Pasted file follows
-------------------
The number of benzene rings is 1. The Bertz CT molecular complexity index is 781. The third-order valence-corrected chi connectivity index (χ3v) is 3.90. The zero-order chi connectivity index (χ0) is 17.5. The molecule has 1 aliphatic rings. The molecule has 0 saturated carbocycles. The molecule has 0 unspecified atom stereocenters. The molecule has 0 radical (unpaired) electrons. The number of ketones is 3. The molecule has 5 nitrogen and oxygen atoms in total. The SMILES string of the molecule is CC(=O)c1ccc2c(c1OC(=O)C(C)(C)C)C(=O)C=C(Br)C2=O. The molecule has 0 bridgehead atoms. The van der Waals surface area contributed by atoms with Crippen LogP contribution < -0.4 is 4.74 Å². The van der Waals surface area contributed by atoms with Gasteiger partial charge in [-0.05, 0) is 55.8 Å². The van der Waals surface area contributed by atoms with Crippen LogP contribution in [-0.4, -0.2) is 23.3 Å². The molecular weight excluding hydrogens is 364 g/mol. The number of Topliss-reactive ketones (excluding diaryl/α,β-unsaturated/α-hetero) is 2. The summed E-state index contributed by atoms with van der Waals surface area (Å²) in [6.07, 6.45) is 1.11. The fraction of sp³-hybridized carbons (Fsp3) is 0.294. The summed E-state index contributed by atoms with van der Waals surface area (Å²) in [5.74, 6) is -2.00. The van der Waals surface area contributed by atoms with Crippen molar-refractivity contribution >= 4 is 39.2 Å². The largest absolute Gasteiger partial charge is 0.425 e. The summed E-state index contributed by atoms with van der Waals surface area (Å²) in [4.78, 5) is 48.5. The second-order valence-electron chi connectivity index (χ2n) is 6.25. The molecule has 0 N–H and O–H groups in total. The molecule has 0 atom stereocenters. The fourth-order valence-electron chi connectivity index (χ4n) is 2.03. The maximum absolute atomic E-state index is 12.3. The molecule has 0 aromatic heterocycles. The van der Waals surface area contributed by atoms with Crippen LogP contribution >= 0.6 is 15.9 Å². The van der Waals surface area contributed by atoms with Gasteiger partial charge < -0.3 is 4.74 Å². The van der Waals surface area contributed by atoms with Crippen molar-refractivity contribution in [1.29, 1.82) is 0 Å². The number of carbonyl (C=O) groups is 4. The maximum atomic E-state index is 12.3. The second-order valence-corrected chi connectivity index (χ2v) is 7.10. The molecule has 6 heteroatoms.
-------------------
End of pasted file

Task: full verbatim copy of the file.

The number of benzene rings is 1. The Bertz CT molecular complexity index is 781. The third-order valence-corrected chi connectivity index (χ3v) is 3.90. The zero-order chi connectivity index (χ0) is 17.5. The molecule has 1 aliphatic rings. The molecule has 0 saturated carbocycles. The molecule has 0 unspecified atom stereocenters. The molecule has 0 radical (unpaired) electrons. The number of ketones is 3. The molecule has 5 nitrogen and oxygen atoms in total. The SMILES string of the molecule is CC(=O)c1ccc2c(c1OC(=O)C(C)(C)C)C(=O)C=C(Br)C2=O. The molecule has 0 bridgehead atoms. The van der Waals surface area contributed by atoms with Crippen LogP contribution < -0.4 is 4.74 Å². The van der Waals surface area contributed by atoms with Gasteiger partial charge in [-0.05, 0) is 55.8 Å². The van der Waals surface area contributed by atoms with Crippen LogP contribution in [-0.4, -0.2) is 23.3 Å². The molecular weight excluding hydrogens is 364 g/mol. The number of Topliss-reactive ketones (excluding diaryl/α,β-unsaturated/α-hetero) is 2. The summed E-state index contributed by atoms with van der Waals surface area (Å²) in [6.07, 6.45) is 1.11. The fraction of sp³-hybridized carbons (Fsp3) is 0.294. The summed E-state index contributed by atoms with van der Waals surface area (Å²) in [5.74, 6) is -2.00. The van der Waals surface area contributed by atoms with Crippen molar-refractivity contribution >= 4 is 39.2 Å². The largest absolute Gasteiger partial charge is 0.425 e. The summed E-state index contributed by atoms with van der Waals surface area (Å²) in [4.78, 5) is 48.5. The second-order valence-electron chi connectivity index (χ2n) is 6.25. The molecule has 0 N–H and O–H groups in total. The molecule has 0 atom stereocenters. The fourth-order valence-electron chi connectivity index (χ4n) is 2.03. The maximum absolute atomic E-state index is 12.3. The molecule has 0 aromatic heterocycles. The van der Waals surface area contributed by atoms with Crippen LogP contribution >= 0.6 is 15.9 Å². The van der Waals surface area contributed by atoms with Gasteiger partial charge < -0.3 is 4.74 Å². The van der Waals surface area contributed by atoms with Crippen molar-refractivity contribution in [1.29, 1.82) is 0 Å². The number of carbonyl (C=O) groups is 4. The maximum atomic E-state index is 12.3. The second-order valence-corrected chi connectivity index (χ2v) is 7.10. The molecule has 6 heteroatoms.